that some of the names were my relatives, I just was not seeing the
connections----yet!

My great grandfather was Yehudah Lieb, referred to by my family as
Leyb; his common usage U.S. name was Louis. He was married to Malka
(nee SHAPIRO), known as Molly. On the Lithuania list there was a Leiba
married to a Malka, with his father listed as Mendel. That was my
starting point.

My father's birth name was Emanuel & I had often wondered who he was
named after. My uncle, his brother--Leo Marvin--, said that as kids,
they would singsong Mendrick/Shmendrik, Mendel/Shmendl, but I saw no
connection between the childish words & my father's name. I decided to
look at Ancestry's "Jewish Names Variations" list for alternate U.S.
names for "Mendel"----there it was--my connection! One of the US
alternate names for Mendel was----Emanuel! So, evidently my father was
named after his great grandfather (my gggrandfather), Mendel!! My
grandfather, Sam, was listed--as Simon (I knew his Hebrew name was
Shimon), his brother Israel was identified as Srol, his sister, Jenny,
was Zlata, etc. By checking other fathers' names I was able to trace
back to my 4th ggrandfather,Iudel/Iuda, earlier than 1797! I was also
able to identify many approximate birth years and the names of some of
the wives & children of each of the men, back through the generations.

Marilyn Robinson
Florida


Re: Restrictions on Mailing Letters in Nazi-occupied Poland #general

Peter Lebensold
 

On Sun, Feb 11, 2018 at 2:04 AM, Carol Arshoff <carol.arshoff@sympatico.ca> wrote:
Does anyone know if there were restrictions on writing letters when Poland was
occupied by the Nazis? If so, what were they? I have a translation of a
postcard/letter written in 1941 >from Plonsk where my aunt has written that they
were limited to 1 page. In another postcard, written in 1940 >from Plonsk the
stamped portion where one would write a return address is written in German.
Hi Carol:

When my aunt in the U.K. passed away several years ago, her son (my cousin)
found a cache of letters that she'd received >from her parents (my grandparents)
while they were confined within the Warsaw ghetto (and before they were
transported and never heard >from again).

The first restriction seems to have been that of paper: The letters are written
on both sides of a single sheet of thin airmail paper, with the text sometimes
continuing up the sides and even running upside down - covering every square
millimeter of available space.

With the multiple directions, the tiny handwriting and the bleed-through >from
one side of the paper to the other, they are very difficult to read, let alone
translate. No letter is more than a single sheet. (There are postcards as well.)

It's also clear that the letters were censored: Several are rubber-stamped with
swastikas.

And, finally, yes, there appear to have been restrictions (implicit or explicit)
on what information could be shared: There is no mention of conditions within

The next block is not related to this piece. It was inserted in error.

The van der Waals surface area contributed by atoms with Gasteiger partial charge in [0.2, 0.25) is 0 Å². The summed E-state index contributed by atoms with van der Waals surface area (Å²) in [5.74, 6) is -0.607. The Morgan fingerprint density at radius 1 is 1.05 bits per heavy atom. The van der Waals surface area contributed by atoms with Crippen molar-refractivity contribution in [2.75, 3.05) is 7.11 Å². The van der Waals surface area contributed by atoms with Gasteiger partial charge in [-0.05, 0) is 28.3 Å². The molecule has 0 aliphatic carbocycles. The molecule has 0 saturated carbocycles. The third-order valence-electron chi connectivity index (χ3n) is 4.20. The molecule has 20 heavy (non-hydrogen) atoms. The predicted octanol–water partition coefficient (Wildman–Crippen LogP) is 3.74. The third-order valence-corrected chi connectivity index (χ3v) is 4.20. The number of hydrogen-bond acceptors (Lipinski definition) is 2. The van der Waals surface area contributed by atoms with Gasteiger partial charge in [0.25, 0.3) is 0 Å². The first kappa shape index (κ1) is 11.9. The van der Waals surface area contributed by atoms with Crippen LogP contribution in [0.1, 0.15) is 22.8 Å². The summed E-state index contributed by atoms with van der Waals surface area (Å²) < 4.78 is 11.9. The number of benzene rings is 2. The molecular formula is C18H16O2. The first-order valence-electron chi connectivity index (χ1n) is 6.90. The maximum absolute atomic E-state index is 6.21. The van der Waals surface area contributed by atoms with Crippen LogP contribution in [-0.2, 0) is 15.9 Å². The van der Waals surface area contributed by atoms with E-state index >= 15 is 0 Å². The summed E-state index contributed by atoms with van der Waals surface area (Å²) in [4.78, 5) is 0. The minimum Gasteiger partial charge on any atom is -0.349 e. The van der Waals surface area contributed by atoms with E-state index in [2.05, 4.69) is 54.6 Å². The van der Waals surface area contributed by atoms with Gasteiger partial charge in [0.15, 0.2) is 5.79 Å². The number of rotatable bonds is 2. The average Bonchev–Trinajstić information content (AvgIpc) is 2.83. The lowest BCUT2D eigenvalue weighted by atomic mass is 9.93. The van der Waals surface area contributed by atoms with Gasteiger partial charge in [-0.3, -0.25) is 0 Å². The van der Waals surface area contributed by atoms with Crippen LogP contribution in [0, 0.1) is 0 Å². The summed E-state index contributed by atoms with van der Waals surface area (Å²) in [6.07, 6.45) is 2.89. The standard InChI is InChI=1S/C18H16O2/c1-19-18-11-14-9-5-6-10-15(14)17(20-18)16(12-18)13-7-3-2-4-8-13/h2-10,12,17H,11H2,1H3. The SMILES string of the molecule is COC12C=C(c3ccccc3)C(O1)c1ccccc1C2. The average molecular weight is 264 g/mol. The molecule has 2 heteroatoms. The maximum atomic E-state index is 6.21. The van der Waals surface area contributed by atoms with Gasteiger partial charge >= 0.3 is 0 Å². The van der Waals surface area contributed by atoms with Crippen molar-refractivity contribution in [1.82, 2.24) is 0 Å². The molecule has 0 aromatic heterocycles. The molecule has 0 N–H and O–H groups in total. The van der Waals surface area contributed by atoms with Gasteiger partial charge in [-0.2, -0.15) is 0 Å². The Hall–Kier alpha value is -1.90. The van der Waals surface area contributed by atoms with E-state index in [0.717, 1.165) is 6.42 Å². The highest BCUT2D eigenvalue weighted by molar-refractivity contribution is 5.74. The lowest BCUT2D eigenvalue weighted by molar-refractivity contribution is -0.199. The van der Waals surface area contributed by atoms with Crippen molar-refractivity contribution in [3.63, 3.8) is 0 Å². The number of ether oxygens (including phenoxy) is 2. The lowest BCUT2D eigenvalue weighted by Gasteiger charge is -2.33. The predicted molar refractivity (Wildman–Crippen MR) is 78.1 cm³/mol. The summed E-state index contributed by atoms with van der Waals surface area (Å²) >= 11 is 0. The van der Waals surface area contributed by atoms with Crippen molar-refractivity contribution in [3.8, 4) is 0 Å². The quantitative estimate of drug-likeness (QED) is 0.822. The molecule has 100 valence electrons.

the ghetto, there is no explanation when my grandparents changed return address
(having had to move out of their home when the ghetto started being shrunk), and
my grandmother seems to show an unusual concern that her three children - safe
outside Poland - have enough "socks". She mentions "socks" several times in
multiple letters, with the clear (to her grandchildren, at least) implication
that she's writing in code: "Socks" = money.

A great deal remains to be imagined.

Peter Lebensold
Toronto


JewishGen Discussion Group #JewishGen Re: Restrictions on Mailing Letters in Nazi-occupied Poland #general

Peter Lebensold
 

On Sun, Feb 11, 2018 at 2:04 AM, Carol Arshoff <carol.arshoff@sympatico.ca> wrote:
Does anyone know if there were restrictions on writing letters when Poland was
occupied by the Nazis? If so, what were they? I have a translation of a
postcard/letter written in 1941 >from Plonsk where my aunt has written that they
were limited to 1 page. In another postcard, written in 1940 >from Plonsk the
stamped portion where one would write a return address is written in German.
Hi Carol:

When my aunt in the U.K. passed away several years ago, her son (my cousin)
found a cache of letters that she'd received >from her parents (my grandparents)
while they were confined within the Warsaw ghetto (and before they were
transported and never heard >from again).

The first restriction seems to have been that of paper: The letters are written
on both sides of a single sheet of thin airmail paper, with the text sometimes
continuing up the sides and even running upside down - covering every square
millimeter of available space.

With the multiple directions, the tiny handwriting and the bleed-through >from
one side of the paper to the other, they are very difficult to read, let alone
translate. No letter is more than a single sheet. (There are postcards as well.)

It's also clear that the letters were censored: Several are rubber-stamped with
swastikas.

And, finally, yes, there appear to have been restrictions (implicit or explicit)
on what information could be shared: There is no mention of conditions within
the ghetto, there is no explanation when my grandparents changed return address
(having had to move out of their home when the ghetto started being shrunk), and
my grandmother seems to show an unusual concern that her three children - safe
outside Poland - have enough "socks". She mentions "socks" several times in
multiple letters, with the clear (to her grandchildren, at least) implication
that she's writing in code: "Socks" = money.

A great deal remains to be imagined.

Peter Lebensold
Toronto


Re: Where is "Reslawa", Russia? #general

Emily Garber
 

**Emily Garber wrote:
"Perhaps, after the JewishGen Discussion Group has posted several
alternative notions regarding the location of a place identified as
"Reslawa" in an emigrant's passenger manifest, it is time to talk
methodology.

"It is never good to rely on only one record to "prove" something
about one's ancestors. Consider each piece of evidence as a clue.
Search high and wide for other records."

**Alexander Sharon responded: